After an exceptional live debut, Charles Lloyd's new quartet comes out of the studio sounding too ordinary.
When veteran sax-man Charles Lloyd joined forces with pianist Jason Moran, bassist Reuben Rogers, and drummer Eric Harland, an ensuing live performance became one of the finest jazz albums of 2008. Rabo de Nube was simultaneously sprawling and graceful, exploring the tensions that exist between soft and loud, fast and slow, and the fact there is no reason for new jazz pieces to be assembled symmetrically anymore. Lloyd himself would alternate between his tenor, the flute, and the tarogato. The opening track "Prometheus" actually startled me. I had the ear buds in and Moran's entrance coupled by a precise whack at the kit from Eric Harland was like a sucker punch. It was humbling, considering that not many people are genuinely surprised by music anymore, let alone jazz, and let alone an elder statesman who's been in the game for close to 50 years. It's hard to believe that the same group of guys are responsible for Mirror, Rabo de Nube's tepid follow-up.
This is the quartet's first foray into the recording studio, and their approach has downshifted considerably. For one thing, they rely on some tired jazz standards such as "I Fall In Love Too Easily", "Monk's Mood" and "Ruby, My Dear." Public domain numbers get kicked around as well: "Go Down Moses" and the Lloyd repertoire mainstays "The Water Is Wide" and "Lift Every Voice and Sing." About the most adventurous idea for a cover is the Beach Boys' "Caroline, No." But even when Lloyd sprinkles his own originals here and there, it all comes out in the wash too similar. All of the right elements are in place: Lloyd's lyrical treatment of melody, Moran's elegiac chord blocks, and the reliable place holdings of Rogers and Harland. But nothing really takes flight until the end.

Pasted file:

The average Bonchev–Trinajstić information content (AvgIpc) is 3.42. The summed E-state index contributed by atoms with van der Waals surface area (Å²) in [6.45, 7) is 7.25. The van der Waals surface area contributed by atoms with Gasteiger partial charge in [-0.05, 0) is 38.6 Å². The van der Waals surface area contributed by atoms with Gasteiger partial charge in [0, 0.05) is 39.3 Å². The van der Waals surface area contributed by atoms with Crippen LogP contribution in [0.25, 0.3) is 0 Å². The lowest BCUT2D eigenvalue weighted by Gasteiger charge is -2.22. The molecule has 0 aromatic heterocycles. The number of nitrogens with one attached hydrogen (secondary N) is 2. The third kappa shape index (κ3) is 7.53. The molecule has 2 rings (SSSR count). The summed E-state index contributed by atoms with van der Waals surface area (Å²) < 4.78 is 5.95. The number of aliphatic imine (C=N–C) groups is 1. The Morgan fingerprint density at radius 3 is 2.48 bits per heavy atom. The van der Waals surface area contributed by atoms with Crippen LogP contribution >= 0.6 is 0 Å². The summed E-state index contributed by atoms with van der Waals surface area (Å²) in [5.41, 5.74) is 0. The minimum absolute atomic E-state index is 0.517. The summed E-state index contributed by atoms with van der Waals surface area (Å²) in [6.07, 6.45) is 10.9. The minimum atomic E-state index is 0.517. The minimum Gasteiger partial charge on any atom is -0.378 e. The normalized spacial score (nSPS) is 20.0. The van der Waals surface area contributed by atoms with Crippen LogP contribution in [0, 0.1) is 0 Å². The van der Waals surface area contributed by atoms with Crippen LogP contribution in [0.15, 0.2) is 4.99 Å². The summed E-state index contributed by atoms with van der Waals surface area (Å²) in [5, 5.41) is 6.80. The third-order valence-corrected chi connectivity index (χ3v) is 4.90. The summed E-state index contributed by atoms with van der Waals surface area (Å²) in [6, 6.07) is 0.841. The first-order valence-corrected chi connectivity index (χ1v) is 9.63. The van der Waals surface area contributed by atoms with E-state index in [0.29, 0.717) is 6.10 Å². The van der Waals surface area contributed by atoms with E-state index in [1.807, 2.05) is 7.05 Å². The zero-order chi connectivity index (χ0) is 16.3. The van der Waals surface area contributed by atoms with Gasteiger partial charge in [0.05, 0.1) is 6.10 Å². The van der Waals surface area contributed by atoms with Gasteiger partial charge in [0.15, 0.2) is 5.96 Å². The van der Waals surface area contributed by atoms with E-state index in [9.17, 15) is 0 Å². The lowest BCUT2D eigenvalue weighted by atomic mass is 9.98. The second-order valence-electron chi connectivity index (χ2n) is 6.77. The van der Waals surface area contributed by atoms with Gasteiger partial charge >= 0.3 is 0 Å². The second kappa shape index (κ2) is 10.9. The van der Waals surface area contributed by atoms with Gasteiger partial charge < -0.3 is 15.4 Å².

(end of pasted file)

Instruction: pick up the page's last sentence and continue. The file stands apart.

It's in the last two songs where Lloyd allows himself to get interesting. "Being and Becoming, Road to Dakshineshwar With Sangeeta" is still as subtle in spirit as the rest of the album, but the details matter a great deal more. Harland marks his entrance by a rubato tap that ushers in one of Moran's more lively passages on Mirror. After Lloyd carries the song for a good three minutes or so, the bottom drops out as his improvisations hang in the air. The piece is let down gently, the quartet breaking no sweat in the process. "Now that's more like it!" the admirer of Rabo de Nube in me says. Final track "Tagi" is even better. Moran paints most of the picture with deceptively deep harmonies while Rogers bows his instrument to create lead lines and pedal tones, establishing what a flowing river would probably sound like. All the while, Lloyd recites a spoken-word meditation that sits evenly in the mix, hardly functioning as a central variable in the piece. At the 4:30 mark, it almost sounds like Rogers hits an incorrect note and tries to rectify it! Lloyd then re-enters, sax intact, to ease the song's transition from quiet meditation, to a slow, soft boil. All so very interesting, this nine-minute encapsulation.
Unfortunately, that can't be said for the rest of Mirror. It's not that the album is bad, it's just too plain. Lloyd's most interesting work can be his most rewarding, and Mirror is an example of how little ventured equals little gained. If it weren't for the final two songs, I would say nothing ventured equals nothing gained.